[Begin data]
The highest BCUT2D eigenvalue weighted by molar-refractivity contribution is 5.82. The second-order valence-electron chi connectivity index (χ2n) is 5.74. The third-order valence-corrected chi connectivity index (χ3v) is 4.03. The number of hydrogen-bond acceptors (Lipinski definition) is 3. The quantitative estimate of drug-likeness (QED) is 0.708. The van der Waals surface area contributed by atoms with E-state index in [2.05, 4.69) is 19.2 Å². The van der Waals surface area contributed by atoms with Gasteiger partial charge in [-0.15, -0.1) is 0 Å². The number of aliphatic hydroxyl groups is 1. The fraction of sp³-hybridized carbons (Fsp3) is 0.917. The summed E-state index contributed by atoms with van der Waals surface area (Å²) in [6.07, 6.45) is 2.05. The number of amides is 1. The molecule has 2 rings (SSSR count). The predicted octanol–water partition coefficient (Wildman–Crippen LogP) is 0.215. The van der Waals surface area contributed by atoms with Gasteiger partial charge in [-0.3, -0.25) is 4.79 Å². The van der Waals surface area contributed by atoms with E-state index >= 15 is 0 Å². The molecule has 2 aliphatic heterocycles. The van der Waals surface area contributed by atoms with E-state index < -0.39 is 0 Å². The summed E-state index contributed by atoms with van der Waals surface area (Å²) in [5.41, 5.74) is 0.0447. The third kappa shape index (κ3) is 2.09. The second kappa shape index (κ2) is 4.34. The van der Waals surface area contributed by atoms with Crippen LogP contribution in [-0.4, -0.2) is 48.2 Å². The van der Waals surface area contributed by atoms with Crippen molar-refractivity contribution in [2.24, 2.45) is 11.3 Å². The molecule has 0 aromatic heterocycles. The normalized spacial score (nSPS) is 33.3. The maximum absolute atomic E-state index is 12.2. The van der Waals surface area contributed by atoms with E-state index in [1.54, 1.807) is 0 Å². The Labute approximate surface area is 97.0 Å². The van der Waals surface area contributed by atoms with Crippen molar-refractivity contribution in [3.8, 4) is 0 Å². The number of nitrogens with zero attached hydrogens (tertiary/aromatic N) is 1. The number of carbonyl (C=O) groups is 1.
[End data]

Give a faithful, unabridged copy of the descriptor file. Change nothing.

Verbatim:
The highest BCUT2D eigenvalue weighted by molar-refractivity contribution is 5.82. The second-order valence-electron chi connectivity index (χ2n) is 5.74. The third-order valence-corrected chi connectivity index (χ3v) is 4.03. The number of hydrogen-bond acceptors (Lipinski definition) is 3. The quantitative estimate of drug-likeness (QED) is 0.708. The van der Waals surface area contributed by atoms with E-state index in [2.05, 4.69) is 19.2 Å². The van der Waals surface area contributed by atoms with Gasteiger partial charge in [-0.15, -0.1) is 0 Å². The number of aliphatic hydroxyl groups is 1. The fraction of sp³-hybridized carbons (Fsp3) is 0.917. The summed E-state index contributed by atoms with van der Waals surface area (Å²) in [6.07, 6.45) is 2.05. The number of amides is 1. The molecule has 2 rings (SSSR count). The predicted octanol–water partition coefficient (Wildman–Crippen LogP) is 0.215. The van der Waals surface area contributed by atoms with Gasteiger partial charge in [-0.3, -0.25) is 4.79 Å². The van der Waals surface area contributed by atoms with E-state index >= 15 is 0 Å². The molecule has 2 aliphatic heterocycles. The van der Waals surface area contributed by atoms with E-state index < -0.39 is 0 Å². The summed E-state index contributed by atoms with van der Waals surface area (Å²) in [5.41, 5.74) is 0.0447. The third kappa shape index (κ3) is 2.09. The second kappa shape index (κ2) is 4.34. The van der Waals surface area contributed by atoms with Crippen LogP contribution in [-0.4, -0.2) is 48.2 Å². The van der Waals surface area contributed by atoms with Crippen molar-refractivity contribution in [2.24, 2.45) is 11.3 Å². The molecule has 0 aromatic heterocycles. The normalized spacial score (nSPS) is 33.3. The maximum absolute atomic E-state index is 12.2. The van der Waals surface area contributed by atoms with E-state index in [1.54, 1.807) is 0 Å². The Labute approximate surface area is 97.0 Å². The van der Waals surface area contributed by atoms with Crippen molar-refractivity contribution in [3.8, 4) is 0 Å². The number of nitrogens with zero attached hydrogens (tertiary/aromatic N) is 1. The number of carbonyl (C=O) groups is 1.